Yes, we're all individuals! (Now, let's see your PUSP)
Image source: h.koppdelaney
Sometimes I find people are a little too paranoid about disclosing their idiosyncrasies – in business or otherwise.
‘What’s this?!’ I hear you protest. Only the other week ago, you were banging on about how great people are when they tell the world how great they are!”
To that I say, "Hold your fire!" I stand by what I said....
When it comes to talking up your business or your services, most professionals blow their trumpets with loud, proud conviction and enough fanfare that the guy glued to the TV behind the counter in the convenience shop down the road actually almost looked up for a moment.
REALLY! it’s USP this and USP that! (that’s Unique Selling Proposition for the uninitiated).
However, it’s a different kettle of fish when it comes to otherwise astute professionals showing off self-love for their personal USPs. Very different. So different in fact it's like a kettle of barramundi sitting next to a tin of sardines. AKA Quite Different.
I think it's often because personal quirkiness is somehow seen as unprofessional. As opposed to merely being proof that the professional person is, you know, human.
Often, when I’m getting to know a client and their business for the purpose of providing words for their marketing collateral or to pitch to media during a PR campaign, they will say something like “DON'T WRITE THIS DOWN, but when I work I ... do my best work when Jay Z is blaring from the speakers / ... need to wear a pair of my old worn jeans because I put so much into it any nice clothes would just get ruined / ... start at midnight / ... feel most inspired after watching some Japanese animations / ... swear a lot ...”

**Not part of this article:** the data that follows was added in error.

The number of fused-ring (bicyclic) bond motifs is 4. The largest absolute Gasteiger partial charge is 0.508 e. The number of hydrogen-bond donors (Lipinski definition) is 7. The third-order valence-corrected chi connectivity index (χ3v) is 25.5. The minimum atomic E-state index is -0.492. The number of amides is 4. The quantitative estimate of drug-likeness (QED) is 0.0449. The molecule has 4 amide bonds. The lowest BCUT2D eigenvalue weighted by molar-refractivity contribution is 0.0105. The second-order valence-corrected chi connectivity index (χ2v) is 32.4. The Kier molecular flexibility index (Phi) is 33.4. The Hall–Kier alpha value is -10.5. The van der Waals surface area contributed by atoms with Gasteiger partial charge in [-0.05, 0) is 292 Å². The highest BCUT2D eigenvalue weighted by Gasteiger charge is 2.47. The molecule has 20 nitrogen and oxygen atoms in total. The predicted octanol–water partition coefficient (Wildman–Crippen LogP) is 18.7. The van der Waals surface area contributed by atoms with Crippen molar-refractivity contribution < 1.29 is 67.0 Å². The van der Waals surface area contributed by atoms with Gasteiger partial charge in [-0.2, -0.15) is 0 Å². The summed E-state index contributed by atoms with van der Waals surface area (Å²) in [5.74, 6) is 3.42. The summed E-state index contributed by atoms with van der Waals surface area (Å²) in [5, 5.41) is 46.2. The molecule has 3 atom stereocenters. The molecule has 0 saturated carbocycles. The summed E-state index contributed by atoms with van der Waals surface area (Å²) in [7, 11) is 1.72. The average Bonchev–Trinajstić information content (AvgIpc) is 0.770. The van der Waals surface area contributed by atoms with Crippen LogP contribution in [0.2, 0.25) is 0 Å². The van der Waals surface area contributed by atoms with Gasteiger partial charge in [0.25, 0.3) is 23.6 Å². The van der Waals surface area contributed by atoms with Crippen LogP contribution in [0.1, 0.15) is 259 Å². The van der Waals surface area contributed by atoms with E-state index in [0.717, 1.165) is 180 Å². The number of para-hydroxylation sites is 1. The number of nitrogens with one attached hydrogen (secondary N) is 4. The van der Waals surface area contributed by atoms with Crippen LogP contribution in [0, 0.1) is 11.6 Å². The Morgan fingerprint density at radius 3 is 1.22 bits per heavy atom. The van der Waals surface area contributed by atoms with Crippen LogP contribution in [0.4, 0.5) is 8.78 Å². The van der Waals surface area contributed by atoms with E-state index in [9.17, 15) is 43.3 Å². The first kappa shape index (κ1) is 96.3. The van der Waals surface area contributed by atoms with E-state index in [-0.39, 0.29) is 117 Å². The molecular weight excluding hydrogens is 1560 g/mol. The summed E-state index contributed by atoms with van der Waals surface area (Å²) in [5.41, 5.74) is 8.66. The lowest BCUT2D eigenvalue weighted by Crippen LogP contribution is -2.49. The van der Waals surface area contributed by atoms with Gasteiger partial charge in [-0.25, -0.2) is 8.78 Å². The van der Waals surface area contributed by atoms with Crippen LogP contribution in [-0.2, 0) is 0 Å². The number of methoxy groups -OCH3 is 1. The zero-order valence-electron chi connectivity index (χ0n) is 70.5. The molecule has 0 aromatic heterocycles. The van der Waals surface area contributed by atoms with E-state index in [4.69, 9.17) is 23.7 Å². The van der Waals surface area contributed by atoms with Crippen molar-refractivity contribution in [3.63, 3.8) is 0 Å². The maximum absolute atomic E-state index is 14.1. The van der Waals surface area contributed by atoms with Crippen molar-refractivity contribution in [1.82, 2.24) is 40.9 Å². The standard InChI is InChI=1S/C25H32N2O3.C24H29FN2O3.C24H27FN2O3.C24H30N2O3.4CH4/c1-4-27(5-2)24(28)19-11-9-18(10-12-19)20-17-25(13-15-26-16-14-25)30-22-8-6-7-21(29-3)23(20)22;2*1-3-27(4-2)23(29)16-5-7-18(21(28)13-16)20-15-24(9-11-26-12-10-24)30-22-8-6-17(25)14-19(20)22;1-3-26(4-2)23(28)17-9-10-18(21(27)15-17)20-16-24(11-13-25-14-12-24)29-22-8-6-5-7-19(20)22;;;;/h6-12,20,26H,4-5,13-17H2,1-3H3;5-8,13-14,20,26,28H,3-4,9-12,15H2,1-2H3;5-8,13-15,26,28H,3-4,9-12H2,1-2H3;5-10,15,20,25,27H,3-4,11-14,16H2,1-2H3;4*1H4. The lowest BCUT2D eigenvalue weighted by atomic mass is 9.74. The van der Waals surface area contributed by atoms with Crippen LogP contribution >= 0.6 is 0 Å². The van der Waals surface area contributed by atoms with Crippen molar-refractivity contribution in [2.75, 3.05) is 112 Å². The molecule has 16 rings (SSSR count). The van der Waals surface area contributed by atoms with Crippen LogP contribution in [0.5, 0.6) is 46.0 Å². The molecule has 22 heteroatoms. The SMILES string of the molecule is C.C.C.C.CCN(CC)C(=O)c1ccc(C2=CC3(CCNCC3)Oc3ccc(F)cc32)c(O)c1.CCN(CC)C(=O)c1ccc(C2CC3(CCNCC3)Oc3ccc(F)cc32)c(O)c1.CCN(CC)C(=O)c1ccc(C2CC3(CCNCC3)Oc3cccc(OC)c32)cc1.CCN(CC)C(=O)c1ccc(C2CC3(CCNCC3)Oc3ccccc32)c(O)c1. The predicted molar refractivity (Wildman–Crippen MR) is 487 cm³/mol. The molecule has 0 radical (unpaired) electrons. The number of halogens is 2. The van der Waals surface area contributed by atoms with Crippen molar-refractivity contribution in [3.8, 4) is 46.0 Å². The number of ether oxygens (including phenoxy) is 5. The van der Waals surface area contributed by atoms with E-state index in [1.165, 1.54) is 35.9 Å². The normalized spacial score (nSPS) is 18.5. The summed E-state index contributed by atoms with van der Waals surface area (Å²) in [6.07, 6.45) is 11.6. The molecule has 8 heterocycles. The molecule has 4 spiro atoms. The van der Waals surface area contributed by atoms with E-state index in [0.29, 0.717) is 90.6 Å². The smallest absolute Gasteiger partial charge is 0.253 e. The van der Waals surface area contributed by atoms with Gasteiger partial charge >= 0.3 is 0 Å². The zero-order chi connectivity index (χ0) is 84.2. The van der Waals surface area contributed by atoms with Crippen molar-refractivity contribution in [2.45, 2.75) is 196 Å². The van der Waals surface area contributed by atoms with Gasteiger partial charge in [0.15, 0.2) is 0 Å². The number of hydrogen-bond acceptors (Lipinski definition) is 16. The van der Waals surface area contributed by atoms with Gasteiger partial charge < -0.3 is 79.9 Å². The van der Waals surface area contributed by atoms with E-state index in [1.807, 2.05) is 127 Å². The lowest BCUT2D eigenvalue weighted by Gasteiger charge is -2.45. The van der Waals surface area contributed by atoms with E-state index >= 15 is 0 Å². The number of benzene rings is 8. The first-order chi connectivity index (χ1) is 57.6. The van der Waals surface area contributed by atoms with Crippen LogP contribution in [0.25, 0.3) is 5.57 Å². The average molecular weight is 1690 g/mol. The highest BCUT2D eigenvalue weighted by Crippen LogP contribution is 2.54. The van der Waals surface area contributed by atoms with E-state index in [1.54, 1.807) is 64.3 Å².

It's right about that time I start writing things down. It's the time when I know I’m going to get a full frontal look at my client’s PUSP which sounds gross but actually (according to me) stands for Personal Unique Selling Proposition.
It may not be your unique human traits that demonstrate how great you are at what you do, but they do set you apart from the crowd and give an interested party a glimpse at the inimitable wonderful you. They also provide a subtle sign as to your spirit; your enthusiasm; your dedication; your style; your personality.
Don’t be afraid to include references to your own unique personality, appearance, habits or quirks into your branding and your messaging. In a saturated market, a reference to your cheeky, irreverent nature or penchant for pin-striped suits could be the difference between a potential client taking a punt on you over a competitor.
And on a personal level, it’d be a bloody boring old world if we all had the same length hair, waist measurement, voice pitch or social style. Be yourself. It’s too exhausting not to and those comfortable in their own skins and open to sharing a world with people whose skins are different to their own will love and appreciate you for who you are.